The minister assured that Prime Minister Imran Khan and the Punjab chief minister felt the pain of the affected family and based on their orders, the family will be provided justice. “No sort of compromises will be made with anyone in this matter,” he stressed.
“I believe that this is the credibility of the current government, that without any discrimination we have to fulfil the requisites of justice,” he said, promising that those found responsible in the incident will be brought to justice.
In response to a question, he said the government will act on the observations of the JIT and clarified that the government “does not acknowledge any stance of the CTD”; it will acknowledge the stance of the JIT instead, he added.
Contradictions in official versions
Varying versions put forward at different stages following the incident cast doubts over the CTD’s initial explanation.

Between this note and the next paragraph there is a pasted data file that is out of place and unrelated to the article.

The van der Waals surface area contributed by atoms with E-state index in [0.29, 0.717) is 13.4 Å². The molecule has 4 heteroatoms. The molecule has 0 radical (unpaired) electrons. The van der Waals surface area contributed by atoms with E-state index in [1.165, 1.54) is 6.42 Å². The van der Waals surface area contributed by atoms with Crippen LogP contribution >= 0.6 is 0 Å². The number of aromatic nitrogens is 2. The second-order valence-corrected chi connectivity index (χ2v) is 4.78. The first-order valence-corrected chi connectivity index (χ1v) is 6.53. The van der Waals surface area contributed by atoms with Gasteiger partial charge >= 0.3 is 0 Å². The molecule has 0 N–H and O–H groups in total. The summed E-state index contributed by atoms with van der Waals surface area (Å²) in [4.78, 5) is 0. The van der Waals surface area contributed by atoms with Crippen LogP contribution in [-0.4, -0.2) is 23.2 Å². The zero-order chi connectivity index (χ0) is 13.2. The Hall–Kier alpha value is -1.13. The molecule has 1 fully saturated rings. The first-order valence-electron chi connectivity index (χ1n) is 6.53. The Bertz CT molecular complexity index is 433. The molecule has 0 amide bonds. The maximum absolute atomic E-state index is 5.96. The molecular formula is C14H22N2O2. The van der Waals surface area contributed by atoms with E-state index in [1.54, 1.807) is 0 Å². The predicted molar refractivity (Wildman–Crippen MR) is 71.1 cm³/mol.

The news broke when the CTD told the media that four suspects were killed in an encounter at the Sahiwal toll plaza near Qadirabad on the Lahore-Multan motorway at noon. The officials initially described the shooting as a daring attempt of the law enforcers to rescue a group of kidnapped children from their captors.
However, it was soon replaced by another explanation by the officials who said some dangerous terrorists with links to Daesh were travelling in the car which was intercepted by the police near the toll plaza.
The situation took a new twist when a minor son of the deceased parents, Umair, narrated the firing incident in a video that flashed on television screens in the afternoon.
The young boy’s account lent credence to the reports about the incident possibly being a case of mistaken identity.
He said the family was fired upon out of nowhere as they were travelling to Burewala from Lahore to attend the wedding of a paternal uncle of his.
“My father told them to take the money but spare us,” he said. The child denied that there were any weapons in the car.
Some witnesses quoted widely by TV channels corroborated the assertion that there had been no firing from those travelling in the ill-fated car. One witness said the elite police forced the vehicle to stop and fired at the car occupants from a close range.